In the case of Mirai, maybe Mirai would have actually WON Junior worlds over Zhang if the international judges would have known her better. Maybe she would have had a little more experience going into her first Senior GP season too. I wouldn't say keeping them back had "no effect'. It absolutely had effect-their international competition got more experience and exposure in front of the international judges.

    You don't think two full years of international competition before they became age eligible didn't help Miki, Yu-na, and Mao?
    Last edited by bekalc; 03-16-2010 at 12:34 AM.

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    Quote Originally Posted by silverlake22 View Post

    As for Polina, her legs are so long I wonder how tall that girl is going to get. She has beautiful lines but if the rest of her body grows to become well-proportioned to her legs she could easily be Kostner height. That might not be an issue but it could effect her consistency, though I tend to think Kostner's inconsistency is due to more than just her height.
    Polina said in her interview they think her legs look not very proportional to her corp because of growth spurt she had last summer. Her bones grow faster than muscles so her legs look pretty skinny. That's why they decided not to use dresses for some time.

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    The problem with girls who go into puberty unusually long-legged is that when they start to fill out, their jumps are affected more than the girls who grow proportionately. Cynthia Phaneuf in particular was hard hit, and it took her years to get some of her jumps back, and even now, she has major problems with consistency.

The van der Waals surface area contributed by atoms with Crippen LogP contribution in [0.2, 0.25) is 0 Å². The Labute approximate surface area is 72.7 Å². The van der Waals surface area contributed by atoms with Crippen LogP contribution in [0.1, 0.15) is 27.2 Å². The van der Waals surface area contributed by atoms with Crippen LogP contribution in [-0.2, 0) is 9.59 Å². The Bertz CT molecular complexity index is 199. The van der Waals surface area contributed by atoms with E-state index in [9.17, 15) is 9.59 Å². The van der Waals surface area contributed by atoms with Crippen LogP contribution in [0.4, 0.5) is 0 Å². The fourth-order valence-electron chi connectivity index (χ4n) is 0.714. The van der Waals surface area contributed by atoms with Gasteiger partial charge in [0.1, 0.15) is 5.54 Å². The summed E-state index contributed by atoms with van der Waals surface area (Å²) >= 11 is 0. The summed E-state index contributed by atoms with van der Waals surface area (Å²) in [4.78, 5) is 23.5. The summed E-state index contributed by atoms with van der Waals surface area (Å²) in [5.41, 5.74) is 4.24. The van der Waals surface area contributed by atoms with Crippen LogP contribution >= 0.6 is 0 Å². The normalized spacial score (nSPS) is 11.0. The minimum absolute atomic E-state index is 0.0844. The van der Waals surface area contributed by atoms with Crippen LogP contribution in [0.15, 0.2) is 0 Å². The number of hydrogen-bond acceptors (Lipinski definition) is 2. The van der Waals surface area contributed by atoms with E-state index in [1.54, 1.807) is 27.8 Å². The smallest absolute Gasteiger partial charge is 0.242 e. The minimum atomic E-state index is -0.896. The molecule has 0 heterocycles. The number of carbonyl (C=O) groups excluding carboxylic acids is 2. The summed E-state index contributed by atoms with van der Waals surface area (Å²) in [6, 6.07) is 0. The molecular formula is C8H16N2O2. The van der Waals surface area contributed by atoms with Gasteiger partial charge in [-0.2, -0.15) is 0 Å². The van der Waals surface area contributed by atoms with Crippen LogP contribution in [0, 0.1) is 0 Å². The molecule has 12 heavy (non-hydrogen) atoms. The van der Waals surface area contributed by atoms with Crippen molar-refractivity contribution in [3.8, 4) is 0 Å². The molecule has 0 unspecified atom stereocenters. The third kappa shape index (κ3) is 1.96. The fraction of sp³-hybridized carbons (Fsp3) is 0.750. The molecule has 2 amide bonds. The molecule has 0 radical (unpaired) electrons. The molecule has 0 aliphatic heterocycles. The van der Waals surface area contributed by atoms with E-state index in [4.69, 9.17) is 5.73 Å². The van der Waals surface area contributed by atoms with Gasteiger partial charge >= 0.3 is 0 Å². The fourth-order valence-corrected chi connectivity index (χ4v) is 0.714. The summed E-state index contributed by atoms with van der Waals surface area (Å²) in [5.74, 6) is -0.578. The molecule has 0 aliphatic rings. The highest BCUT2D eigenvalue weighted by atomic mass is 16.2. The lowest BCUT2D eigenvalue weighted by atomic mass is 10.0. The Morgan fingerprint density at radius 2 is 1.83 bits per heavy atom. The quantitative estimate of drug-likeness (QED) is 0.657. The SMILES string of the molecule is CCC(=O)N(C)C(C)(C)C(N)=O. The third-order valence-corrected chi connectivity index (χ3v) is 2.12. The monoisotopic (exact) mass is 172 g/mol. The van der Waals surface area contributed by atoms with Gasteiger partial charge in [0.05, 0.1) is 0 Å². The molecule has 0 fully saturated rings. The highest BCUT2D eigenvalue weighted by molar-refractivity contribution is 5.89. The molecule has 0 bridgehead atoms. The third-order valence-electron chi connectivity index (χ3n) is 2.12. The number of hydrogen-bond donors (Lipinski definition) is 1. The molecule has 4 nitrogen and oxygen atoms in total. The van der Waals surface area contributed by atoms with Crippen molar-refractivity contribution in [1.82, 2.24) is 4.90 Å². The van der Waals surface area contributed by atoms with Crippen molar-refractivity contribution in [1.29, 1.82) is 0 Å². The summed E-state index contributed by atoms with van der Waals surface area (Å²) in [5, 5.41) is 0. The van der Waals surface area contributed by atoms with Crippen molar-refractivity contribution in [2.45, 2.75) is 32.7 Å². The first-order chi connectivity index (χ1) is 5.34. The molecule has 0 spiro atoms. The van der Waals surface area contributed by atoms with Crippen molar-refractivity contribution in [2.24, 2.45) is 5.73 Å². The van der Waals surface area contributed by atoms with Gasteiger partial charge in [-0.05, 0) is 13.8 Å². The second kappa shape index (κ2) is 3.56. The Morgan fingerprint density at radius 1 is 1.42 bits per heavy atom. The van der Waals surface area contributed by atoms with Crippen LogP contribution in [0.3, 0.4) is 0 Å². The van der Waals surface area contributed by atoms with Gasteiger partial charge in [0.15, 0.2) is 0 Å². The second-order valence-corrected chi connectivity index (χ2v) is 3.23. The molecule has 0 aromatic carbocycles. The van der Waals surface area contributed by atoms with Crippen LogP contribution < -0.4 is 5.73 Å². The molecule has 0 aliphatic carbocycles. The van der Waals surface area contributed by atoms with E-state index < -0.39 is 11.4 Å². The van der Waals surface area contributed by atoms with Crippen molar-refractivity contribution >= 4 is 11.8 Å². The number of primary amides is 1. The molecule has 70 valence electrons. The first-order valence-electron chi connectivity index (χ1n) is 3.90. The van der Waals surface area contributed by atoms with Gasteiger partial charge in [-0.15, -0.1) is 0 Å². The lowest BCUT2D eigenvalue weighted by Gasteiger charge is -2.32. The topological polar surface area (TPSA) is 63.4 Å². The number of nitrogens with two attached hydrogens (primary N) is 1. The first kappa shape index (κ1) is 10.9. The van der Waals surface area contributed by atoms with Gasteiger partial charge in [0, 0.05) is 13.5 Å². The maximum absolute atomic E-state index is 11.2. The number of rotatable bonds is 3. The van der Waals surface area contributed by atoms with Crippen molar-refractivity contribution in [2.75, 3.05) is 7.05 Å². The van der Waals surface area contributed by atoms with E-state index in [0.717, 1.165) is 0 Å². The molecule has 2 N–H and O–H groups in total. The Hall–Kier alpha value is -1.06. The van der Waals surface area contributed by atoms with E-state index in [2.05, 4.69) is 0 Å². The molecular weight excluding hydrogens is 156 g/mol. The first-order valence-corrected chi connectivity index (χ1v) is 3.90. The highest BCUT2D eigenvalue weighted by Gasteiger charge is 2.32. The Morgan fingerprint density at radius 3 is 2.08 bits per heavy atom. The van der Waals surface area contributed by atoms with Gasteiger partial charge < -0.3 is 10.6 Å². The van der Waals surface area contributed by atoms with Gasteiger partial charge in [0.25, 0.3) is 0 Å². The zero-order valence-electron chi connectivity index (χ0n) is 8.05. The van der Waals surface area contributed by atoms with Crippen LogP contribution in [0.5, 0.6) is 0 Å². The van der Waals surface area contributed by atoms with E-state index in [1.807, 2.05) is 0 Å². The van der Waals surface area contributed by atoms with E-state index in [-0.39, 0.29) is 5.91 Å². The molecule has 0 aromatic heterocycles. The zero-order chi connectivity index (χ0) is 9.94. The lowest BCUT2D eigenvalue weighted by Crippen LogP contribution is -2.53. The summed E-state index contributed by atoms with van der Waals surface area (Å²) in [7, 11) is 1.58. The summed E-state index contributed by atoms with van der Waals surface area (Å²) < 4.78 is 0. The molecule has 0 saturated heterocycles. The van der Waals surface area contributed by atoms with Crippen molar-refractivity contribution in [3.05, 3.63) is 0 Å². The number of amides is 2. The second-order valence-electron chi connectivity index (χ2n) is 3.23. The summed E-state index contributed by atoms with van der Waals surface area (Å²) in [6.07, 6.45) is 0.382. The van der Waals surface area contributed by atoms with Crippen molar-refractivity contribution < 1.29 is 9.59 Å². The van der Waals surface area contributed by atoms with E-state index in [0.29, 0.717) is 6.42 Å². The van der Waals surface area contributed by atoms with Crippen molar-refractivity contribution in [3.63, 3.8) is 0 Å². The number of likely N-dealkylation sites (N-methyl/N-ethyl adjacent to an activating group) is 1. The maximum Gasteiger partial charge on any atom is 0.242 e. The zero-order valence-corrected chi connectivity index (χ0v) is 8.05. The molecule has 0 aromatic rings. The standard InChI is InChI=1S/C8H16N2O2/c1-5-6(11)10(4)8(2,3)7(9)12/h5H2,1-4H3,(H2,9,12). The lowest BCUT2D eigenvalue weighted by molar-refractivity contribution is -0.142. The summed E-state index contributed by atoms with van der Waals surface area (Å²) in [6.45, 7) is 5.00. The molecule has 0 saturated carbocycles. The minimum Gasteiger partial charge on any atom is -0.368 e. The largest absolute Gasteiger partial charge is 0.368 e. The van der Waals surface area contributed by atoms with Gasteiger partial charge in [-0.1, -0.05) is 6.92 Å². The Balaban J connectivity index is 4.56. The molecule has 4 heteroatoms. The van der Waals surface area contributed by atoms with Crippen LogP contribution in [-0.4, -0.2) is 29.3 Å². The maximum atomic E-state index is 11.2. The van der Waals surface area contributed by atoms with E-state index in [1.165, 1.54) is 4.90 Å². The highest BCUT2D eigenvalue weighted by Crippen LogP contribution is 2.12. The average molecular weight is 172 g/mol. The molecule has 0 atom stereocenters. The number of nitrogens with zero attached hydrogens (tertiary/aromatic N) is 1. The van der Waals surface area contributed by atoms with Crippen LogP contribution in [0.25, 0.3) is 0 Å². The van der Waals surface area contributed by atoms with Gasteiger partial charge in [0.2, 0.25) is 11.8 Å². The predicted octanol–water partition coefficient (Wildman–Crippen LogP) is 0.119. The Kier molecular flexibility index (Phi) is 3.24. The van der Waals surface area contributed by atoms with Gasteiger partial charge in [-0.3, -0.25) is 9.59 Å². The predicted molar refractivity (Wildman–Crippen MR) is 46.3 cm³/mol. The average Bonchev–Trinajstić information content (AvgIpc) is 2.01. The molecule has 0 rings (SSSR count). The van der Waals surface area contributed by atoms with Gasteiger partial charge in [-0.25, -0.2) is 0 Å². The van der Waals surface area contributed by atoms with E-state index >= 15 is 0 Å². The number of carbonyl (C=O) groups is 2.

6. #66
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    Quote Originally Posted by Fashionista View Post
    Polina said in her interview they think her legs look not very proportional to her corp because of growth spurt she had last summer. Her bones grow faster than muscles so her legs look pretty skinny. That's why they decided not to use dresses for some time.
    Interesting. I actually think the pants accentuate her skinny legs but her outfits are cute so it doesn't really matter, just something I noticed. It looks like she gets taller at every competition this season, which may explain some of her recent struggles. Is there a certain height for which it becomes harder for an elite female skater to be competitive? It seems like there are no top female skaters above 5'7" (170cm), but I don't know if that is just a coincidence. Polina looks like she potentially could be taller than 170cm when she is done growing.